This article examines the negative trend in real estate ownership among homeowners under 44 years old.

Between 1980 and 2000, national homeownership rose from 64% to nearly 70%. In spite of the housing market’s dramatic rise and fall in the 2000s, the number of homeowners nationwide remains higher now than it did in 2000: since 1980, the overall trend in the United States has been toward greater homeownership. Overall homeownership increases are attributable especially to the aging population. The rate of ownership among the age group over 65 jumped 7.5% between 1980 and 2000, thanks to several factors, including a corresponding increase in wealth.

In the meantime, the younger generation has followed a much different path to real estate ownership. Homeownership among the segment of the population aged 25-44 dropped dramatically between 1980 and 1990, and rose very little by 2007. In 1980, the population aged 25-29 had a 43% rate of homeownership. By 2000, that rate had dropped to 36%. Even within its own demographic, the percentage of homeowners aged 25-44 has fallen greatly over the past twenty five years, in spite of several factors designed to encourage ownership.

Why aren’t young people buying houses as frequently as they used to, when social changes and government innovation have worked so hard to increase ownership?

A recent report from the Chicago Federal Reserve, “Why Has Home Ownership Fallen Among the Young?”, examines this phenomenon. The Fed report suggests that increased ease of obtaining a home, brought about by increased female employment and eventually by lower lending restrictions, was simply balanced by other more significant factors.

First, most predictably, is a decrease in income stability. Studies show that the “earnings risk” (the risk of losing a job) increased in between 1966 and 1979, and remains elevated to this day. The instability of those lacking a 4-year college degree increased still more. People who lack confidence in their present income are more likely to put off the purchase of a home until they have accumulated enough to be certain of making payments, or until their own financial situation improves. The real estate bust of 2006 to 2010 will not help encourage homeownership, especially among the one million California households that will lose their homes in this Great Recession.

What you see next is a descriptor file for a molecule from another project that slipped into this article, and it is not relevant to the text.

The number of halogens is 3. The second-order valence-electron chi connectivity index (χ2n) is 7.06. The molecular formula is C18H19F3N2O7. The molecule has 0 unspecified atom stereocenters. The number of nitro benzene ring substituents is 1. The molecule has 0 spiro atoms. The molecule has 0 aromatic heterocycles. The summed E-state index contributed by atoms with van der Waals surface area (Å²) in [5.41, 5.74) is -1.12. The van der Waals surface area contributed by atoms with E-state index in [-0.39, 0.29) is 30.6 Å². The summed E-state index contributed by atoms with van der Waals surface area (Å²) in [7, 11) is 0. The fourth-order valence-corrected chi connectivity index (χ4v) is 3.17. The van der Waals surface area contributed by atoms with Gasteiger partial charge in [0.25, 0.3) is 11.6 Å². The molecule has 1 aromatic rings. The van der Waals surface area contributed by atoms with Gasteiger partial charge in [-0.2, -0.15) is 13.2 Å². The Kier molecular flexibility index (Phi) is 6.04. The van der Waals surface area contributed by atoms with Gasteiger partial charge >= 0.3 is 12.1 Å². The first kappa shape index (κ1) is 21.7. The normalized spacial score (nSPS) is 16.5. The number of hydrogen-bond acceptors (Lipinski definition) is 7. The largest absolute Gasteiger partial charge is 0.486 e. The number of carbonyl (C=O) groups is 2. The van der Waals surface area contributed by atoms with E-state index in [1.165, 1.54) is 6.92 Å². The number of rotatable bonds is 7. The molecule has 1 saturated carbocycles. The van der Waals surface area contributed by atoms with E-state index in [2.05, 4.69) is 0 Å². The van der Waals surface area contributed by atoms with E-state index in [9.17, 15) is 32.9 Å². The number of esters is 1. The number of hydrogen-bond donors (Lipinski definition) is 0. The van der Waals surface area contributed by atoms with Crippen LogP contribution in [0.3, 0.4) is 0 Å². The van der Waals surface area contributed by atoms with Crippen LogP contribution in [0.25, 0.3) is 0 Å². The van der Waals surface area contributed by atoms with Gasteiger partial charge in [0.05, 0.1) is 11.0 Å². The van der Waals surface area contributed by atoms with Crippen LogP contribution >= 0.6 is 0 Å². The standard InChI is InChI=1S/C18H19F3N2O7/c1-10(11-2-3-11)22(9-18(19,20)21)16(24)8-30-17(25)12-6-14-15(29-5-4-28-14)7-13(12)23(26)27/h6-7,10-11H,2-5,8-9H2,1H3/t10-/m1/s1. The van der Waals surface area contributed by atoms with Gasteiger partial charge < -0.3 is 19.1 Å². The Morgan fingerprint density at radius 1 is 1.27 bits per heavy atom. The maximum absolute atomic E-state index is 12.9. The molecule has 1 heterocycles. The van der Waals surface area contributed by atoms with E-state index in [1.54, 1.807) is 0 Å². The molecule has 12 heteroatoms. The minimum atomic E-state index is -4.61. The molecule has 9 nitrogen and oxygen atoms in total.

Meanwhile, those who might have wanted a home, the individuals who would have already been married if they lived in the 1970s, and thus are ready to “settle down,” now prefer to remain single and enjoy the continued mobility that comes with renting. Finally, the younger generation has demonstrated an increased tendency to delay marriage. Both women and men are now likely to wait until their thirties or later to get married, if they marry at all. Between 1980 and 2000, marriage rates for individuals 25-44 years old dropped 15%. The unmarried, more often than not, remain the renters.

The younger generation, it seems, is not falling for the “American dream” flag waving that seduced their parents. While aging baby boomers prefer homeownership to renting, this Great Recession will only make the next generation of potential homebuyers more wary of ownership. By the end of this Great Recession, 1,100,000 California families will have lost their homes to foreclosure (out of the approximately 8.5 million single family residences (SFRs) statewide) and it will take time for them to return to home ownership again, if they ever do. Meanwhile, renting an apartment conveys all the benefits of condo ownership, and is much cheaper. Expect the young among us to continue to express a healthy skepticism towards the presumed benefits of homeownership.

Declining homeownership among the young will remain an important factor in real estate. On the other hand, changes within any one age group are negligible in comparison with general demographic trends. The simple fact is that the aging population of baby boomers has always been, and continues to be, the largest force of homeowners on the market. They are now retiring, and will mostly want to sell their big, empty nests, head for wherever the grandkids live, and buy or rent a nice little condo.

Agents and brokers who choose to predict the direction of real estate can still count on a renewed rise in actual home sales when Generation Y  begins buying its first homes, a phenomenon that will peak in approximately 2017.  Until then, the purchasing power to control the market will remain with the older demographic, their parents. The lesson to learn from this article, however, is that the younger generation are not a carbon copy of their baby boomer parents, and the housing boom they bring will not be the boom of the mid 1980s. When that  2017 housing boom does occur, it may be weaker than some optimists expect—unless they account for the young population’s increased predisposition to rent by building the apartments they will desire. The future will reward those with an eye for management of high-end properties.

For the future of demographics and homeownership, see “First Time Homebuyers and New Housing.”